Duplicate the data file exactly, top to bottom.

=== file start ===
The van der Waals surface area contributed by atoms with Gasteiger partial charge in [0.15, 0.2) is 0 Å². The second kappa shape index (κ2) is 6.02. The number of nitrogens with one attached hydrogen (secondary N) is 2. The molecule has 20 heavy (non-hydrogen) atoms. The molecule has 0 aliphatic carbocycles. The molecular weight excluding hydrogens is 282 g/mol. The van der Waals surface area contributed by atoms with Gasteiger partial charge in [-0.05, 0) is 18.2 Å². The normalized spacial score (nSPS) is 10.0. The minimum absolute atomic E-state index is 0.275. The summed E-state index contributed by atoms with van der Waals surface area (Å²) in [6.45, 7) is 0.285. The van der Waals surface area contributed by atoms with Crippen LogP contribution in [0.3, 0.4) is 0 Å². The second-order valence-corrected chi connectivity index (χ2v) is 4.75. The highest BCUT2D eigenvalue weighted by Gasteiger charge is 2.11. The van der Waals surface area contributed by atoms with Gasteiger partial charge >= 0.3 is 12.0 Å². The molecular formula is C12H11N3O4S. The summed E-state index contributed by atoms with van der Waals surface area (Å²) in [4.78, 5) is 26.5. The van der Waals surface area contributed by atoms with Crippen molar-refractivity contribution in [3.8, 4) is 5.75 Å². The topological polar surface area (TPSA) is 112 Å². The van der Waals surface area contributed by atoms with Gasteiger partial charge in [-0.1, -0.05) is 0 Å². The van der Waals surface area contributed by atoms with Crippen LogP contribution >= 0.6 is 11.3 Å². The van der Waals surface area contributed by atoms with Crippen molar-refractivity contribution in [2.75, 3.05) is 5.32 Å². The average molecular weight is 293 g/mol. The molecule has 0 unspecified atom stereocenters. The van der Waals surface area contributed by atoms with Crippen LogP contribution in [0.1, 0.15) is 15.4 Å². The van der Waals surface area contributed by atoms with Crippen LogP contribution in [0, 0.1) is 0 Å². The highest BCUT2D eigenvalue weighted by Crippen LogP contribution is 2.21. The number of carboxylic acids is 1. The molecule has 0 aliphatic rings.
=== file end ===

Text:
The van der Waals surface area contributed by atoms with Gasteiger partial charge in [0.15, 0.2) is 0 Å². The second kappa shape index (κ2) is 6.02. The number of nitrogens with one attached hydrogen (secondary N) is 2. The molecule has 20 heavy (non-hydrogen) atoms. The molecule has 0 aliphatic carbocycles. The molecular weight excluding hydrogens is 282 g/mol. The van der Waals surface area contributed by atoms with Gasteiger partial charge in [-0.05, 0) is 18.2 Å². The normalized spacial score (nSPS) is 10.0. The minimum absolute atomic E-state index is 0.275. The summed E-state index contributed by atoms with van der Waals surface area (Å²) in [6.45, 7) is 0.285. The van der Waals surface area contributed by atoms with Crippen LogP contribution in [0.3, 0.4) is 0 Å². The second-order valence-corrected chi connectivity index (χ2v) is 4.75. The highest BCUT2D eigenvalue weighted by Gasteiger charge is 2.11. The van der Waals surface area contributed by atoms with Gasteiger partial charge >= 0.3 is 12.0 Å². The molecular formula is C12H11N3O4S. The summed E-state index contributed by atoms with van der Waals surface area (Å²) in [4.78, 5) is 26.5. The van der Waals surface area contributed by atoms with Crippen molar-refractivity contribution in [3.8, 4) is 5.75 Å². The topological polar surface area (TPSA) is 112 Å². The van der Waals surface area contributed by atoms with Gasteiger partial charge in [-0.1, -0.05) is 0 Å². The van der Waals surface area contributed by atoms with Crippen LogP contribution >= 0.6 is 11.3 Å². The van der Waals surface area contributed by atoms with Crippen molar-refractivity contribution in [2.75, 3.05) is 5.32 Å². The average molecular weight is 293 g/mol. The molecule has 0 unspecified atom stereocenters. The van der Waals surface area contributed by atoms with Crippen LogP contribution in [0.1, 0.15) is 15.4 Å². The van der Waals surface area contributed by atoms with Crippen LogP contribution in [0, 0.1) is 0 Å². The highest BCUT2D eigenvalue weighted by Crippen LogP contribution is 2.21. The number of carboxylic acids is 1. The molecule has 0 aliphatic rings.